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Held to different standards

Nobody likes being held to a different standard than others. We expect everyone to be judged using the same metrics. If we give one individual a pass for a certain misdeed, we are expected to allow the same for others. The reverse is true too; if one individual is held liable for their actions then others need to be held accountable too.


While this is generally the way most of us operate—after all we live in a society today that values equality over almost anything else—there are areas where holding people to different standards actually makes sense. For example, a person that is for the most part considered religious and spiritual will inevitably have their misdeeds attract more attention than someone else’s. That’s because when you present yourself as righteous, and you may in fact be truly righteous, you must act the part at all times, even when it comes to something simple that everyone else will be given a pass.


It’s like a dark spot on a light colored garment. If you spill your morning coffee on your freshly laundered white shirt, you will most likely not be able to get away with wearing that shirt to your important meetings. You’ll either have to change the shirt or wear something over it. But if it’s a dark colored shirt, or perhaps the spill was on something not visible, you can get away with leaving it on.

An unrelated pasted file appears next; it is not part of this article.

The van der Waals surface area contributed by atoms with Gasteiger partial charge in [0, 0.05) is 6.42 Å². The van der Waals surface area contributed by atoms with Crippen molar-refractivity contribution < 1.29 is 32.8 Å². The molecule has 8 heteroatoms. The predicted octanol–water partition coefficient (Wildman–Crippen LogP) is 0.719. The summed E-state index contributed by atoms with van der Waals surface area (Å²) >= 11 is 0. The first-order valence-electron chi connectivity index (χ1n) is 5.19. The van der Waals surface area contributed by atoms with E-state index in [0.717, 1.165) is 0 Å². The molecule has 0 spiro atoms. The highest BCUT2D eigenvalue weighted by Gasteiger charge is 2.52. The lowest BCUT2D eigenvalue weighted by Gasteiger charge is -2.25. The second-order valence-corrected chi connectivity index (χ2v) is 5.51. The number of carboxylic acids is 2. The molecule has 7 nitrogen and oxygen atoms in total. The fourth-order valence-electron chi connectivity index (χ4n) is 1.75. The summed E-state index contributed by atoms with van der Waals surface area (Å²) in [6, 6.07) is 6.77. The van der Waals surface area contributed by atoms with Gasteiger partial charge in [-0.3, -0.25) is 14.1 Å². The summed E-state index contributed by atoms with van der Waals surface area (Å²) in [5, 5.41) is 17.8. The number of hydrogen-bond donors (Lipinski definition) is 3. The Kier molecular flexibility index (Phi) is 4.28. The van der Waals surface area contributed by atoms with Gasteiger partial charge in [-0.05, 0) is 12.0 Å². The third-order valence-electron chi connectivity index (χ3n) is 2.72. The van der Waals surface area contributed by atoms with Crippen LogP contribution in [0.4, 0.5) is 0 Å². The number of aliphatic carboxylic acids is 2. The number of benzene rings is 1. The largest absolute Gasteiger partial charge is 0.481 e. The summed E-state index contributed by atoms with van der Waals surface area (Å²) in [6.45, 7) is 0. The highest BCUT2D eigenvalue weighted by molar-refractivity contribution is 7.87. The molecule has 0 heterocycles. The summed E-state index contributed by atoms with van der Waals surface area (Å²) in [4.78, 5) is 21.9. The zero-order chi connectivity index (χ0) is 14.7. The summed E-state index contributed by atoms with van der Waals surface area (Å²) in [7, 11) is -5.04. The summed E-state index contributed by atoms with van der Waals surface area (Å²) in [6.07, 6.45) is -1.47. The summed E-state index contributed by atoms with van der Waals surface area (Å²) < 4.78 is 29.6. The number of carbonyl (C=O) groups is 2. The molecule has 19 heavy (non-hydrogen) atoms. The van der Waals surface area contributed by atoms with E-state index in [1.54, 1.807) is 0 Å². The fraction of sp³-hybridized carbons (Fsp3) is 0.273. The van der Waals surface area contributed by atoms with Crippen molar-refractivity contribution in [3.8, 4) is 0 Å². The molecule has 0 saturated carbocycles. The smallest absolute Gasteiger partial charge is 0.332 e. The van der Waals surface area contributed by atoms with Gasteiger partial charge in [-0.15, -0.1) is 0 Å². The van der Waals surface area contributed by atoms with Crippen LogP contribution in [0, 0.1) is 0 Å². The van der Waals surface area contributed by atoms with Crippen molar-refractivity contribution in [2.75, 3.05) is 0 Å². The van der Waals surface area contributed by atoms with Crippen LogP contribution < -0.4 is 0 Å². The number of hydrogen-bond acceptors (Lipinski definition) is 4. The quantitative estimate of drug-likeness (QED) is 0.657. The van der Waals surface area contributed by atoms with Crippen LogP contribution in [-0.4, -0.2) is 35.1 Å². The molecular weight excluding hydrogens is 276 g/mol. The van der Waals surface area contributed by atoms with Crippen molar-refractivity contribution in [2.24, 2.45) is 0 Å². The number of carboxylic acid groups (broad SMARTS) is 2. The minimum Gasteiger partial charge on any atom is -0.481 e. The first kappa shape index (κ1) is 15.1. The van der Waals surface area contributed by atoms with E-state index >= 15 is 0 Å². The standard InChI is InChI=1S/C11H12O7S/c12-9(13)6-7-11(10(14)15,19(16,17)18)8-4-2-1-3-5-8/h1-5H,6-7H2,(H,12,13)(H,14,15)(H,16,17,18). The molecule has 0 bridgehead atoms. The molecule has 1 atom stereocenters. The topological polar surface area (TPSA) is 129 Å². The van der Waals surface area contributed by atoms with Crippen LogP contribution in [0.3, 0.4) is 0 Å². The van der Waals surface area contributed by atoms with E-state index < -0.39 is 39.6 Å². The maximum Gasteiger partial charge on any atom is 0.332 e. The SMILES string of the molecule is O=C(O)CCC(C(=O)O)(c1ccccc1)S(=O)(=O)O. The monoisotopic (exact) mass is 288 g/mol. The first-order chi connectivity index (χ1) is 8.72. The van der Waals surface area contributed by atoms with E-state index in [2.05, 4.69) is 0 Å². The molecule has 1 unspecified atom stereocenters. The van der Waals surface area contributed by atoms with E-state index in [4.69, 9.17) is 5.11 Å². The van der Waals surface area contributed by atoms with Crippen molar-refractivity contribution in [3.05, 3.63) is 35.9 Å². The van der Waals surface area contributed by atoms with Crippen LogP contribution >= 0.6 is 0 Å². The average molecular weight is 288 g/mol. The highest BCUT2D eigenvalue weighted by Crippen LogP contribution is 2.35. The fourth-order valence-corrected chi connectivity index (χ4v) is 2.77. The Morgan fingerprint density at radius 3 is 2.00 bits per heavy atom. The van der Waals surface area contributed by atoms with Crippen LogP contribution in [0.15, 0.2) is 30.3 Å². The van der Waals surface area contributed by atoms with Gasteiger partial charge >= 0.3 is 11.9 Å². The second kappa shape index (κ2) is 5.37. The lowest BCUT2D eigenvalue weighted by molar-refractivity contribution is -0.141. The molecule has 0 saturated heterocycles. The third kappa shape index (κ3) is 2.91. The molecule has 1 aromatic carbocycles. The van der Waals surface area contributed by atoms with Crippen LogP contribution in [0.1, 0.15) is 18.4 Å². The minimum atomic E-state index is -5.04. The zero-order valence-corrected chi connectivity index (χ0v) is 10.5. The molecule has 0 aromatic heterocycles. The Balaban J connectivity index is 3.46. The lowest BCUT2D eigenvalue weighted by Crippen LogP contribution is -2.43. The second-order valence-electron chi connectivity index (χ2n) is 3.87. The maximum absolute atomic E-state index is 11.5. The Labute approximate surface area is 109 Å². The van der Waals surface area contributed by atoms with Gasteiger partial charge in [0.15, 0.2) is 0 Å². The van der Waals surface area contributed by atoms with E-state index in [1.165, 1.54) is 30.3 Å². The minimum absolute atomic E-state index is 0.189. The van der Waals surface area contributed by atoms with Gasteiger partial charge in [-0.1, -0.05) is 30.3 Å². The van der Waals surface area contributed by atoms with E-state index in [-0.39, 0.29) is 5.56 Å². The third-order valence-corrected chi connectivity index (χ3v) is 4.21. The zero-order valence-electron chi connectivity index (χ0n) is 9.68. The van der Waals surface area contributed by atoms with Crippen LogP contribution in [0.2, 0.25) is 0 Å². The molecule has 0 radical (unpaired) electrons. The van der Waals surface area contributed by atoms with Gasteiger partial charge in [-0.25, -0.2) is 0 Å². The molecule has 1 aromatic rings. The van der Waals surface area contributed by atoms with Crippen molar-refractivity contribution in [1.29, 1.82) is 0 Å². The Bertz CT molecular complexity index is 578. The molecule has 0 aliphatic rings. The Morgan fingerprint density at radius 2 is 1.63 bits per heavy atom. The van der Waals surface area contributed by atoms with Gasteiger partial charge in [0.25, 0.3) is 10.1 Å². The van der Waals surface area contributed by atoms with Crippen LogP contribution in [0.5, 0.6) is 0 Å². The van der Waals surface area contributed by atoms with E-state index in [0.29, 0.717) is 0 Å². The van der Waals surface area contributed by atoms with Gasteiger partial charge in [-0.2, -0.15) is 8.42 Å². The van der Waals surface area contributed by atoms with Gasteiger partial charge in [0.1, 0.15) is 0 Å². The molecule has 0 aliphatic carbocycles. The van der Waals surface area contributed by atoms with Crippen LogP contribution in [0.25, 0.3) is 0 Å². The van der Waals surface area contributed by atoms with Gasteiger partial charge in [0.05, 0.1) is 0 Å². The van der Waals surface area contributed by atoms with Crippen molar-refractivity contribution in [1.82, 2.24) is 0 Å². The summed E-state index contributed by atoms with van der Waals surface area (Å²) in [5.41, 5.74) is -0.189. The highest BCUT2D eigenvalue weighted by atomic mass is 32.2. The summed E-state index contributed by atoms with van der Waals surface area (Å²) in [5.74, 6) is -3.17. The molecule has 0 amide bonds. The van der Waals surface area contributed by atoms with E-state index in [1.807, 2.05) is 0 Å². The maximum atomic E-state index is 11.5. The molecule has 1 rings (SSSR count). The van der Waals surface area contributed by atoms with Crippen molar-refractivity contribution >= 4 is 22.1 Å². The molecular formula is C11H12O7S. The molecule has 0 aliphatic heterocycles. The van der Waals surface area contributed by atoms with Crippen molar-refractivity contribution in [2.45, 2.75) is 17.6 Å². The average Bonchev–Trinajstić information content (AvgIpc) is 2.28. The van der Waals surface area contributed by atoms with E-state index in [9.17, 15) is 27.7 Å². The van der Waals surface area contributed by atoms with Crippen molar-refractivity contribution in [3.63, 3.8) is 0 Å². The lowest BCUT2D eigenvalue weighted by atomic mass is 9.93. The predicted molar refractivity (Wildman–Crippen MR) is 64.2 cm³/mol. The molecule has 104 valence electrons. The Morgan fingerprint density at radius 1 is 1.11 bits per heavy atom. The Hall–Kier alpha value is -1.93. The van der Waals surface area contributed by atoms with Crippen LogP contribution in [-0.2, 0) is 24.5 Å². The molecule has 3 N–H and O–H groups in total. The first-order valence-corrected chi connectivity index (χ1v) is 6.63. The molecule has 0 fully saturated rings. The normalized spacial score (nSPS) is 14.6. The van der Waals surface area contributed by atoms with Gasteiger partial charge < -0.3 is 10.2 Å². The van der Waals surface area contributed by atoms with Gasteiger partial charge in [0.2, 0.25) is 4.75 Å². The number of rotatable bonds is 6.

An interesting example of this can be found in the Torah’s description of tzaraat, biblical leprosy. While this was a dermatological condition visible on the surface of one’s skin, it is considered to have been a spiritual ailment, the result of the afflicted being guilty of slander or other forms of gossip. That’s why tzaraat was treated so harshly, because slander and gossip are what tear away at the fabric of society, so as a deterrent anyone afflicted with leprosy is treated as having one of the worst forms of ritual impurity possible.


The thing is, today there is no such thing as tzaraat, and various authorities of Jewish law explain that because today the Jewish people as a whole are on a much lower spiritual plane than we once were, the reflection of the stain of sin is not as visible on us today as it once was. Additionally, even at a time when tzaraat was prevalent, not necessarily everyone who gossiped became afflicted with tzaraat—just people who were generally considered righteous and who may have faltered just a bit when it came to talking about someone else. For them, it created a greater stain on their soul than it would have on someone else.


There are other examples of this in the Torah, such as when Miriam, the sister of Moses and the one who helped raise him and care for him throughout his childhood, had tzaraat. She had misspoken about Moses in what for most other people would have never even been considered something negative, but because of her stature it was considered slander and she had to go through the process of purification from tzaraat.


And the same goes for anyone who is in a position of leadership, or in a position where others look up to you. If you serve as an example to others, be prepared to live your life under a microscope and ensure that even your slightest and most nuanced action or speech is completely pure. Be sure that nothing you do or say can be misconstrued, and that you will continue serving those who look up to you for guidance in the cleanest and most pure way possible.

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